Abstraction-Based Decision Making for Statistical Properties (Invited Talk)

Authors Filip Cano , Thomas A. Henzinger , Bettina Könighofer , Konstantin Kueffner , Kaushik Mallik



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Author Details

Filip Cano
  • Graz University of Technology, Austria
Thomas A. Henzinger
  • Institute of Science and Technology Austria (ISTA), Klosterneuburg, Austria
Bettina Könighofer
  • Graz University of Technology, Austria
Konstantin Kueffner
  • Institute of Science and Technology Austria (ISTA), Klosterneuburg, Austria
Kaushik Mallik
  • Institute of Science and Technology Austria (ISTA), Klosterneuburg, Austria

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Filip Cano, Thomas A. Henzinger, Bettina Könighofer, Konstantin Kueffner, and Kaushik Mallik. Abstraction-Based Decision Making for Statistical Properties (Invited Talk). In 9th International Conference on Formal Structures for Computation and Deduction (FSCD 2024). Leibniz International Proceedings in Informatics (LIPIcs), Volume 299, pp. 2:1-2:17, Schloss Dagstuhl – Leibniz-Zentrum für Informatik (2024)
https://doi.org/10.4230/LIPIcs.FSCD.2024.2

Abstract

Sequential decision-making in probabilistic environments is a fundamental problem with many applications in AI and economics. In this paper, we present an algorithm for synthesizing sequential decision-making agents that optimize statistical properties such as maximum and average response times. In the general setting of sequential decision-making, the environment is modeled as a random process that generates inputs. The agent responds to each input, aiming to maximize rewards and minimize costs within a specified time horizon. The corresponding synthesis problem is known to be PSPACE-hard. We consider the special case where the input distribution, reward, and cost depend on input-output statistics specified by counter automata. For such problems, this paper presents the first PTIME synthesis algorithms. We introduce the notion of statistical abstraction, which clusters statistically indistinguishable input-output sequences into equivalence classes. This abstraction allows for a dynamic programming algorithm whose complexity grows polynomially with the considered horizon, making the statistical case exponentially more efficient than the general case. We evaluate our algorithm on three different application scenarios of a client-server protocol, where multiple clients compete via bidding to gain access to the service offered by the server. The synthesized policies optimize profit while guaranteeing that none of the server’s clients is disproportionately starved of the service.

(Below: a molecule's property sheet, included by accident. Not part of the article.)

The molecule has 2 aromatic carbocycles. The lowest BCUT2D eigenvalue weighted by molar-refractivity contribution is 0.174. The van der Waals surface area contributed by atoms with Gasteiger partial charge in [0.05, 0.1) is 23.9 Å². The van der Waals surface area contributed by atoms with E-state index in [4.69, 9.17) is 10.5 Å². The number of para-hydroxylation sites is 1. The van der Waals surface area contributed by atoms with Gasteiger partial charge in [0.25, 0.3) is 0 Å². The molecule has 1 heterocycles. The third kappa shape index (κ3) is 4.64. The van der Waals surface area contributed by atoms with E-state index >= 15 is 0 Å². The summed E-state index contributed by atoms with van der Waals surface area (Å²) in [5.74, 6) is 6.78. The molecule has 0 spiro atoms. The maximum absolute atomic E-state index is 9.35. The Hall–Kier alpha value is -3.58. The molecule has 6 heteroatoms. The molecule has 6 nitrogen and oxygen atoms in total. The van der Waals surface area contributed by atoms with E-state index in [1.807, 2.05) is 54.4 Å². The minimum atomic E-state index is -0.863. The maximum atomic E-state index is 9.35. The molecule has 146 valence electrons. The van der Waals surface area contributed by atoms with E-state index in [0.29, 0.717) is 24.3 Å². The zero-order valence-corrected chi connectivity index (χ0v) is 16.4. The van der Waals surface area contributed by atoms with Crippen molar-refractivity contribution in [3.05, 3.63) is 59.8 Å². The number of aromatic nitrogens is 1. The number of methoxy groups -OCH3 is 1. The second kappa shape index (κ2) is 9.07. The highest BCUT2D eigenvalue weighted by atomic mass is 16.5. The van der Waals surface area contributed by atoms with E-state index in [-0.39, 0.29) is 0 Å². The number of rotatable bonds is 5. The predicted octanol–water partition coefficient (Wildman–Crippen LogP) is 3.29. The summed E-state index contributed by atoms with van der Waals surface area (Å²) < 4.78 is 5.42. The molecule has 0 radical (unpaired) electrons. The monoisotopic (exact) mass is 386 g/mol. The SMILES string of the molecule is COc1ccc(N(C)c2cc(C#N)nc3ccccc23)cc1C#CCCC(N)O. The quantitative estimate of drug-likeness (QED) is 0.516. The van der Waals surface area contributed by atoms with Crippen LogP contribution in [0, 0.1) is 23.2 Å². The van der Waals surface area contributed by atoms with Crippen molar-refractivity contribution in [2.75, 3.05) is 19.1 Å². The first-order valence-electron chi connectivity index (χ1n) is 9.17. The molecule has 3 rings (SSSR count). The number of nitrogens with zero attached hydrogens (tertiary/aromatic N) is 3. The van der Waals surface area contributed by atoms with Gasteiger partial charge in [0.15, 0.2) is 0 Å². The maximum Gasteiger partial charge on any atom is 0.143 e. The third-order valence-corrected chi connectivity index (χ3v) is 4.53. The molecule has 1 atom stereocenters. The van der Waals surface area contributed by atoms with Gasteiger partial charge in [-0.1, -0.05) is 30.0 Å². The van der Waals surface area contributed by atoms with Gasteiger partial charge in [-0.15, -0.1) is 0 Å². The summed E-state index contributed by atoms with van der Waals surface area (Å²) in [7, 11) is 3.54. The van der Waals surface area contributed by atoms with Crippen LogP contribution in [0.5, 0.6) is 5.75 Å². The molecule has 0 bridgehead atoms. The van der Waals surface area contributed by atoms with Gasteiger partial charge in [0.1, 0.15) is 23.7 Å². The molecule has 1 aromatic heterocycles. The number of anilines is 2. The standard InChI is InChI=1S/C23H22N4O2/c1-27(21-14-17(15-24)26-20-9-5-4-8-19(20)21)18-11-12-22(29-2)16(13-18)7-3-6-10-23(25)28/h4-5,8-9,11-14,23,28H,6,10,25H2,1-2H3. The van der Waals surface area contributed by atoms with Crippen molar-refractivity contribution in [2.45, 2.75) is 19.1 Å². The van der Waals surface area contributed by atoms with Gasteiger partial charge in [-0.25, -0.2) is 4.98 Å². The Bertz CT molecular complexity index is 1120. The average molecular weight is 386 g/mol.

Subject Classification

ACM Subject Classification
  • Theory of computation → Online algorithms
  • Theory of computation → Computational pricing and auctions
  • Theory of computation → Abstraction
Keywords
  • Abstract interpretation
  • Sequential decision making
  • Counter machines

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